Red squirrels showing immunity to pox virus

Britain's red squirrels – under threat from their promiscuous and disease-bearing North American cousins – may finally have some good news.

Scientists said Wednesday the rust-tailed rodents were showing signs of resistance to a devastating disease borne by their American counterparts.

Red squirrels are vulnerable to the squirrelpox virus, unlike the gray squirrel, which was brought to Britain from North America by Victorian landowners more than a century ago. Red squirrel numbers have plummeted, prompting scientists to fear they would be wiped out in Britain.

However, researchers with the Zoological Society of London and elsewhere discovered that some red squirrels have developed a natural immunity to the disease.

“This finding is the first sign of hope in the long struggle to save the species from extinction in the U.K.,” said Anthony Sainsbury, a researcher at the zoo whose findings were published in the peer-reviewed journal EcoHealth on Wednesday.

He and other scientists examined about 500 squirrels that had died. Eight of them had survived the virus before their deaths and developed an immunity to the disease, something Sainsbury said had never been detected before.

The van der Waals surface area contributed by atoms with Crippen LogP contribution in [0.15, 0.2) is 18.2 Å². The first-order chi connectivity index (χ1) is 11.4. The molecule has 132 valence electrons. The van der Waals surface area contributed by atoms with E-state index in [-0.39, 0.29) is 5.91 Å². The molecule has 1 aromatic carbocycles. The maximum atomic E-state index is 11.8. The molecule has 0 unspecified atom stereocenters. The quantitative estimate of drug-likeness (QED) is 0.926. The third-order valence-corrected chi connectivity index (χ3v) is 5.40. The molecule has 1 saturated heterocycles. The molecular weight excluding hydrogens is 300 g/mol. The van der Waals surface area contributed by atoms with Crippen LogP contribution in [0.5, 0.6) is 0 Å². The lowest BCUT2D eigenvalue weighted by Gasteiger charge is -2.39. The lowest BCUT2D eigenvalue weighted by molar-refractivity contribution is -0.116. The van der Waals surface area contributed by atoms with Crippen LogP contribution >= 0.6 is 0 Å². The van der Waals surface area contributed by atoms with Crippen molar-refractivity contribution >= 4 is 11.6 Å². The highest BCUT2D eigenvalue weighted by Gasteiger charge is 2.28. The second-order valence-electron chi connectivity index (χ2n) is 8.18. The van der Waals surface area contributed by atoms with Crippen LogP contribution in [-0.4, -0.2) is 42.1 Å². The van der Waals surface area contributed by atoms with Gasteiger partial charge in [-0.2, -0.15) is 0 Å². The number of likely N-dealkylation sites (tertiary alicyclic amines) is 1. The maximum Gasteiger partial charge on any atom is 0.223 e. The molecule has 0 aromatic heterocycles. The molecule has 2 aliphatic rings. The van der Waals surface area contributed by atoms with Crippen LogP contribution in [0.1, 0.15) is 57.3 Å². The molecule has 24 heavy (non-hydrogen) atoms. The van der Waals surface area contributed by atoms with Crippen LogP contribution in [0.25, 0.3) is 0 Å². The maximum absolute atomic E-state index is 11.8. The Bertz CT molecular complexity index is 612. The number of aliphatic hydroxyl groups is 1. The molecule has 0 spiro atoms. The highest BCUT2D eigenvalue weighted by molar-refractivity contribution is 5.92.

“Immunity to the squirrelpox virus should give red squirrels a fighting chance against the gray invaders,” he said.

Experts believe there are fewer than 140,000 red squirrels in the United Kingdom – while gray squirrels number in the millions.

Britons have launched several programs intended to save the red squirrels, immortalized by British children's author Beatrix Potter as the engaging, nut-obsessed “Squirrel Nutkin.”

Conservation groups have floated various ideas, including special red squirrel reserves and a sterilization program to put a brake on gray squirrel's aggressive breeding. Sainsbury said scientists now have to further study how widespread the immunity is before working to develop a vaccine to protect the surviving population.

Stan Boutin, a professor in the Department of Biological Sciences at the University of Alberta, read the paper and said he thought that while the evidence was suggestive, further investigation was warranted.

Gray squirrels will still dominate their red counterparts, according to Rudy Boonstra, professor of Physiology and Zoology at the University of Toronto, calling them “competitively superior to the red squirrel.”

Red squirrels are native to most European countries and parts of Asia. It's most threatened in Britain but has also been struggling to survive in parts of Italy, where the gray squirrel has also been introduced.

Associated Press Writer Meera Selva contributed.